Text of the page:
The timing of the final investment decision for the planned 6.1 Bcm/year floating LNG import facility at Alexandroupolis in northern Greece has slipped to late 2018, one of the project partners said, as the developers look to begin commercial operations at the project at the same time as other new gas import infrastructure.
Shipping company GasLog, which has a 20% stake in the project operator Gastrade, said the partners now aim to align the Alexandroupolis FSRU project with the start-up of the Greece-Bulgaria gas interconnector.
“As a result we are now planning for the Alexandroupolis FSRU start-up in the second half of 2020 and consequently expect to take FID in late 2018,” GasLog CEO Paul Wogan said following the release of the company’s Q4 results.
The most recent guidance was for the FID to be taken in early 2018, which has been pushed back from a previous target of the end of 2017.
Greece, which has one operating LNG import terminal at Revithoussa that started operations in 2000, harbors ambitions to become a regional gas hub.
Gastrade joined forces with Greece’s state-controlled gas company DEPA to develop the Alexandroupolis FLNG plant, while Bulgaria’s state-owned BEH is also interested in taking part.
“The operation and maintenance agreement with Gastrade is nearing finalization and negotiations with DEPA and BEH regarding equity participation are progressing well,” Wogan said.
“We also continue to see strong interest from potential lenders in the project including EU agencies,” he said.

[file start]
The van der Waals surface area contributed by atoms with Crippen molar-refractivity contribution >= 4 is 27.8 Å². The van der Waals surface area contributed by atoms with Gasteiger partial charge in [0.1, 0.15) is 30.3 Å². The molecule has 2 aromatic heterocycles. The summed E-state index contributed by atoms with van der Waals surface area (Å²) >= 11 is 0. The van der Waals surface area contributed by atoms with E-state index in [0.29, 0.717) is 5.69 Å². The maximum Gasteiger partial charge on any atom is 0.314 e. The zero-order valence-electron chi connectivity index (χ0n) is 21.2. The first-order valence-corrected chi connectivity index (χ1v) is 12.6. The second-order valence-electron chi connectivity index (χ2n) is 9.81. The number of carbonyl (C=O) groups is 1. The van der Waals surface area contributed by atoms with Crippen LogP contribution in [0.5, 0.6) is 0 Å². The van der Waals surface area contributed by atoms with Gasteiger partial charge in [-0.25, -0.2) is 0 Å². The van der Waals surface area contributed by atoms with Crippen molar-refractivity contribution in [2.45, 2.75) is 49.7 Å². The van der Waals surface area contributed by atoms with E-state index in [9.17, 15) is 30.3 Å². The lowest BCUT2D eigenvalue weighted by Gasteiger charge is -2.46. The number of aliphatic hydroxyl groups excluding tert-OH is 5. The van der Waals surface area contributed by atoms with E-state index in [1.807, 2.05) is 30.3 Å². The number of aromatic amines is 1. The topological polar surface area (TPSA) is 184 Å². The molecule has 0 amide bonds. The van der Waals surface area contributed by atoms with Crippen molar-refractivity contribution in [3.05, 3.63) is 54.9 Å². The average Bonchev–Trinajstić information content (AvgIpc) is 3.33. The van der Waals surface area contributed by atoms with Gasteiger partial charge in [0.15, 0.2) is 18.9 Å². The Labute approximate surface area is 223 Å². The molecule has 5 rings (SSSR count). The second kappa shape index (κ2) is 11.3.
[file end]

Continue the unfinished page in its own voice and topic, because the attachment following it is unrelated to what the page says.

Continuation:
The LNG facility is designed to work in tandem with the planned Greece-Bulgaria gas interconnector (IGB) to bring gas from Azerbaijan to southeastern Europe via the TANAP/TAP gas pipeline system.
The FSRU will be connected to the Greek gas transmission system through a 28 km pipeline that will allow the transportation of regasified LNG to the markets of Greece and the wider region, in particular Bulgaria, Romania, Serbia, Macedonia, Hungary and Ukraine.
It has attracted interest from major LNG producers and suppliers, both new and existing, such as the US, Cyprus, Israel, Qatar and Algeria, as well as from large international LNG traders, according to Gastrade.
With US LNG exports set to ramp up in the coming years, Greece wants to position itself as a European import center of choice.
In addition to the 5 Bcm/year capacity Revithoussa terminal — being upgraded to handle an additional 2 Bcm/year — the new capacity of the floating import terminal at Alexandroupolis of 6 Bcm/year will give Greece a total LNG import capacity of as much as 13 Bcm/year.